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World Bank Approves US$ 250 Million for Bihar Kosi Basin Development Project, India

December 8, 2015

The project is expected to benefit 10 million people in the Kosi River Basin

WASHINGTON, December 08, 2015 ─ The World Bank today approved a US$ 250 million credit for the Bihar Kosi Basin Development Project. The project will address the long-term challenges of enhancing flood management capacity and agricultural production in the Kosi River Basin, building on the ongoing reconstruction work that started following the 2008 Kosi river floods. 

The project will benefit about 10 million rural people, mostly small, marginal and landless farmers, in the districts of Araria, Madhepura, Purnea, Saharsa, and Supaul.

Bihar is India’s most flood-prone state, with 76 percent of the total population living under a recurring threat of floods. High discharge and sediment loads are carried downstream into Bihar along the Gandak and Kosi Rivers, and the area has recorded the highest number of floods in India during the last 30 years.

In 2008, the Kosi River breached a portion of the embankment system and caused unprecedented floods in Bihar. The breach affected over 3.3 million people and caused over US$ 1.2 billion in damage.

Phase I, under implementation since March 2011, was designed to help address the short- to medium-term recovery needs of the flood-affected population. So far about 31,000 houses have been completed through an owner-driven construction process; and 66 bridges and 14 roads have been completed to restore and enhance connectivity.

Under the present Phase II, through the Bihar Kosi Basin Development Project, the state will enhance its resilience to floods and increase agricultural production and productivity in the targeted districts. The project will also help improve the Government of Bihar’s capacity to respond promptly and effectively to future disasters.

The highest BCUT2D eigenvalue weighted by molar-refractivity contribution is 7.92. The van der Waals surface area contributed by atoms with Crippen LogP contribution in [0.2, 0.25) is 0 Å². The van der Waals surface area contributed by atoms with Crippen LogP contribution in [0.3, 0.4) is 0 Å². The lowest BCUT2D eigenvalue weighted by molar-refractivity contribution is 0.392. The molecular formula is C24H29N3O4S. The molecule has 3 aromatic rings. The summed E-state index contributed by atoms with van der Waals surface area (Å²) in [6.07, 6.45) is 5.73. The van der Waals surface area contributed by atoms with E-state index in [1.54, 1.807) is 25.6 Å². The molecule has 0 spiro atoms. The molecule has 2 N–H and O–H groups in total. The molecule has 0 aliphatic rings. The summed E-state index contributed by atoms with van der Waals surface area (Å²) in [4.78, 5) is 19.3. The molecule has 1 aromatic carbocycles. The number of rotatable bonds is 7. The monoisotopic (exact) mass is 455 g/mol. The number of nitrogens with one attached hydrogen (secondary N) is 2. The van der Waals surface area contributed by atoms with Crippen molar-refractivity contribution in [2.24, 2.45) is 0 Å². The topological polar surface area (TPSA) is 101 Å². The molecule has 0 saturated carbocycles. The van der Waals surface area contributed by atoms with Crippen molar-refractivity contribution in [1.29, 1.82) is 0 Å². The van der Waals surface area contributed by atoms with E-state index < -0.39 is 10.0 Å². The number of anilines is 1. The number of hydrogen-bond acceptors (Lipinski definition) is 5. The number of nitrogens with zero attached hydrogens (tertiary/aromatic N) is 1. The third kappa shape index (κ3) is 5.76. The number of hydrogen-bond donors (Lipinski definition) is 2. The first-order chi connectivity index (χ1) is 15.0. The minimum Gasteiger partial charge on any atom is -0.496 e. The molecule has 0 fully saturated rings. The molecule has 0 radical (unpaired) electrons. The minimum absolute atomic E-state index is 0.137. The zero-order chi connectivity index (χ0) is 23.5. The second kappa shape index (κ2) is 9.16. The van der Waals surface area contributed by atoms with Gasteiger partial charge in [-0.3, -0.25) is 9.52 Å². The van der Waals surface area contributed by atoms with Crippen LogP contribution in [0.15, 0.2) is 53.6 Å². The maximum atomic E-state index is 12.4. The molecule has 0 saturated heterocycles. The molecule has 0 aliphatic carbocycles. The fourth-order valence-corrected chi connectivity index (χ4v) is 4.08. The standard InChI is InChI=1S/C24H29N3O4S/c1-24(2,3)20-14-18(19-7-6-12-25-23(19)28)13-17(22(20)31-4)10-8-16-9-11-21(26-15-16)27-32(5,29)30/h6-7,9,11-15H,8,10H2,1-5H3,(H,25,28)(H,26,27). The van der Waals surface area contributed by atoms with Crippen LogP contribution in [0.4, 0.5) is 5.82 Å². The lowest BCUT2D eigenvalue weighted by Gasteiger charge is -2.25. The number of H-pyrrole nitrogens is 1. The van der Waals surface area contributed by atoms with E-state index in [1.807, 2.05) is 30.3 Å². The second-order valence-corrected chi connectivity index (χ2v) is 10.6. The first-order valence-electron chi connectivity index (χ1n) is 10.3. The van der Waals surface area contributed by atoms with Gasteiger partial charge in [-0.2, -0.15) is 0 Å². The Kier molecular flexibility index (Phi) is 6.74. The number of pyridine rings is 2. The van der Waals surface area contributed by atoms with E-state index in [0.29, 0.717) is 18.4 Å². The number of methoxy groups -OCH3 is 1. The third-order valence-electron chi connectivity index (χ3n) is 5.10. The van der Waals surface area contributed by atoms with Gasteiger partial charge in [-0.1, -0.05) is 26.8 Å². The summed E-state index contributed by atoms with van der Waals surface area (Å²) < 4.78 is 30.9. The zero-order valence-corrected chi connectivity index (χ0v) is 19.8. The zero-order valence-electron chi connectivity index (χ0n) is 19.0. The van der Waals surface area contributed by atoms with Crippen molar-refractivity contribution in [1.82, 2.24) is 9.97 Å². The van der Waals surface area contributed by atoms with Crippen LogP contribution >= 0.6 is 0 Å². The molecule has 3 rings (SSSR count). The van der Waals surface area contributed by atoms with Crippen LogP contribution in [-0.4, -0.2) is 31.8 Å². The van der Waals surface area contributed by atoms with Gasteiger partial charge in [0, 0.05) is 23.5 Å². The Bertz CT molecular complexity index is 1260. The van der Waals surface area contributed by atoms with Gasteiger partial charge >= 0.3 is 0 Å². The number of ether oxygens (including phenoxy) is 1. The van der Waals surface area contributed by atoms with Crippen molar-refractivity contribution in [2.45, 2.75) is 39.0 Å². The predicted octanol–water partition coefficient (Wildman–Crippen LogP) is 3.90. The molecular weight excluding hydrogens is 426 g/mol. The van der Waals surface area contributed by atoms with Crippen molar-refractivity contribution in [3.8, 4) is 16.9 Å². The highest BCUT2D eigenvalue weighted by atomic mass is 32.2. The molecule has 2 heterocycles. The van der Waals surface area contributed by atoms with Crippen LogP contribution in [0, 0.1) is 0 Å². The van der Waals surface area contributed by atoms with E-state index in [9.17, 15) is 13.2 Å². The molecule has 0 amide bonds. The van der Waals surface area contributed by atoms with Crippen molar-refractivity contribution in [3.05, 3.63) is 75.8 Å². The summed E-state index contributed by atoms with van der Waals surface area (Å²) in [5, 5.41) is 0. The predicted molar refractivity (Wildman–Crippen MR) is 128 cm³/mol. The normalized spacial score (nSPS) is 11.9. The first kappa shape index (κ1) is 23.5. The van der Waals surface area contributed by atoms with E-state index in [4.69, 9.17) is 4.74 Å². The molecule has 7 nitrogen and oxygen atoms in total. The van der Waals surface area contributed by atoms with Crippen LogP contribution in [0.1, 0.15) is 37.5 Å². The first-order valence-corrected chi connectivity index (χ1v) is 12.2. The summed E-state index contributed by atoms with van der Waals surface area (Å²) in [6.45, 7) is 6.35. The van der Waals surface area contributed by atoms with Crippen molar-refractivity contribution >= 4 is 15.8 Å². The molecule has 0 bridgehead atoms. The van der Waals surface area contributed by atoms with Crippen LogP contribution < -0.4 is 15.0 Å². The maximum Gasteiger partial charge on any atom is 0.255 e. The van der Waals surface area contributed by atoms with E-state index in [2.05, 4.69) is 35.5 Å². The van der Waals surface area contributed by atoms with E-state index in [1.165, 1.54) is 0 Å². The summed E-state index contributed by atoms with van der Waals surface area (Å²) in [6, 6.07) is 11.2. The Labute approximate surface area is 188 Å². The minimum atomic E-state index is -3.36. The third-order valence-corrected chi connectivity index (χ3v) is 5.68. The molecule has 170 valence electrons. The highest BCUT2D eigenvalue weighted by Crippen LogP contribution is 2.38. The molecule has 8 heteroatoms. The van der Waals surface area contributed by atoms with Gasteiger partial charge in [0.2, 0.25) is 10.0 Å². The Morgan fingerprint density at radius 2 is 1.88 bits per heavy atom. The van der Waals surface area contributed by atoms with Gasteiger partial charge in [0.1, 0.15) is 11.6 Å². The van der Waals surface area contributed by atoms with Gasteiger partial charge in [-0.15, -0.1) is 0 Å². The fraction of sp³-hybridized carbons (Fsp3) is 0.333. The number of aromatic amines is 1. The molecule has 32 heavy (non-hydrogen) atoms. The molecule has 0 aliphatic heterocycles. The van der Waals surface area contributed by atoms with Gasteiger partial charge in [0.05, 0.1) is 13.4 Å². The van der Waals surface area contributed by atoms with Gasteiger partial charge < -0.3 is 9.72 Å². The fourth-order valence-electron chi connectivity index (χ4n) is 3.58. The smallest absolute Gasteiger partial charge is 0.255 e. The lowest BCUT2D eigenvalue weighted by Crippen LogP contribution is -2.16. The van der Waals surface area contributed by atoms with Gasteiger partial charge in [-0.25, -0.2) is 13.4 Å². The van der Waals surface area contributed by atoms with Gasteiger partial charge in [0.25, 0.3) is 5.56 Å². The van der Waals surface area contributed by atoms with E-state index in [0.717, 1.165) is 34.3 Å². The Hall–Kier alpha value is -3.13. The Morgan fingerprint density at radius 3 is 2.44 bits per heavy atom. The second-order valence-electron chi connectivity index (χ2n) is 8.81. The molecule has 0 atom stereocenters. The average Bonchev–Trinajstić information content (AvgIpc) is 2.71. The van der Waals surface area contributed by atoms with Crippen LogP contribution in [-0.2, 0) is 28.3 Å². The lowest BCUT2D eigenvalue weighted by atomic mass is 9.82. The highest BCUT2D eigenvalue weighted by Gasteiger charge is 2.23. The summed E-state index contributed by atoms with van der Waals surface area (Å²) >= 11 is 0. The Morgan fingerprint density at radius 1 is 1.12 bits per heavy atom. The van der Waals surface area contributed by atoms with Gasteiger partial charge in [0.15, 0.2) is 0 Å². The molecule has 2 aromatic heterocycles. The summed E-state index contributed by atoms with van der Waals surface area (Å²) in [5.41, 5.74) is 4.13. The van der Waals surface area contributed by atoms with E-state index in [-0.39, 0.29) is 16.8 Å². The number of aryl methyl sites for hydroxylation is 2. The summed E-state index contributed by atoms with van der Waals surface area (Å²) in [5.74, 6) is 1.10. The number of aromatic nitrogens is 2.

“The project will help improve the overall productivity in the Kosi River Basin by unlocking the agricultural potential of the area. It will help farmers adopt innovative and climate-resilient technologies and extend their access to markets through better roads,” said Onno Ruhl, World Bank Country Director for India. “This holistic approach will not only protect the population of the Kosi River Basin from constant threat of floods, but also enhance their livelihoods over the long-term.” 

Bihar’s vast stretches of fertile plains in northern India make it one of the country’s most agriculturally abundant states. However, the agricultural sector in Bihar has suffered particularly from significant flood events, which have washed away standing crops across hundreds of thousands of hectares of land, destroyed livestock and deposited silt on fertile lands.

The project will help the Government of Bihar address some of the long-term constraints to agricultural growth by promoting and strengthening the Agriculture Technology Management Agencies (ATMA) in all five districts. The ATMAs will help field-test and scale-up climate-resilient agricultural practices; conduct value chain analysis for commercial options; build partnerships with allied services, such as financial institutions and insurance providers; and empower farmers to engage directly with the market.